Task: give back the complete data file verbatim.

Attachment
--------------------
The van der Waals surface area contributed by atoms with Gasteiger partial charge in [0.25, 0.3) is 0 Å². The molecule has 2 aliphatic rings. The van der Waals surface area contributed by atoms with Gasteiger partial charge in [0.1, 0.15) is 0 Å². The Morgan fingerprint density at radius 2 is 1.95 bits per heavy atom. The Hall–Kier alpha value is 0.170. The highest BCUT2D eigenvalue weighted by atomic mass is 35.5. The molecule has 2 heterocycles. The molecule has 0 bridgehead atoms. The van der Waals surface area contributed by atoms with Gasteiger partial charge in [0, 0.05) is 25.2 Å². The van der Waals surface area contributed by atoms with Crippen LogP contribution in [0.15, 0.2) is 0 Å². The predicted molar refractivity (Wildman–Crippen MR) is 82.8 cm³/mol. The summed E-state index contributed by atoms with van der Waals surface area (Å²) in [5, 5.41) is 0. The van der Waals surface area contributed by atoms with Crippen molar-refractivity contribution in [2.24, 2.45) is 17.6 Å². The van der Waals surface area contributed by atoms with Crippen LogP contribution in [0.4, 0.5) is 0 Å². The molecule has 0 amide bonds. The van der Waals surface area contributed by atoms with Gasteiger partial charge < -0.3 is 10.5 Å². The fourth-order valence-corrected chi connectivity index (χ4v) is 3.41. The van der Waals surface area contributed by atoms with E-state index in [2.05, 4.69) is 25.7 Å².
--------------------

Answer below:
The van der Waals surface area contributed by atoms with Gasteiger partial charge in [0.25, 0.3) is 0 Å². The molecule has 2 aliphatic rings. The van der Waals surface area contributed by atoms with Gasteiger partial charge in [0.1, 0.15) is 0 Å². The Morgan fingerprint density at radius 2 is 1.95 bits per heavy atom. The Hall–Kier alpha value is 0.170. The highest BCUT2D eigenvalue weighted by atomic mass is 35.5. The molecule has 2 heterocycles. The molecule has 0 bridgehead atoms. The van der Waals surface area contributed by atoms with Gasteiger partial charge in [0, 0.05) is 25.2 Å². The van der Waals surface area contributed by atoms with Crippen LogP contribution in [0.15, 0.2) is 0 Å². The predicted molar refractivity (Wildman–Crippen MR) is 82.8 cm³/mol. The summed E-state index contributed by atoms with van der Waals surface area (Å²) in [5, 5.41) is 0. The van der Waals surface area contributed by atoms with Crippen molar-refractivity contribution in [2.24, 2.45) is 17.6 Å². The van der Waals surface area contributed by atoms with Crippen LogP contribution in [0.4, 0.5) is 0 Å². The molecule has 0 amide bonds. The van der Waals surface area contributed by atoms with Gasteiger partial charge < -0.3 is 10.5 Å². The fourth-order valence-corrected chi connectivity index (χ4v) is 3.41. The van der Waals surface area contributed by atoms with E-state index in [2.05, 4.69) is 25.7 Å².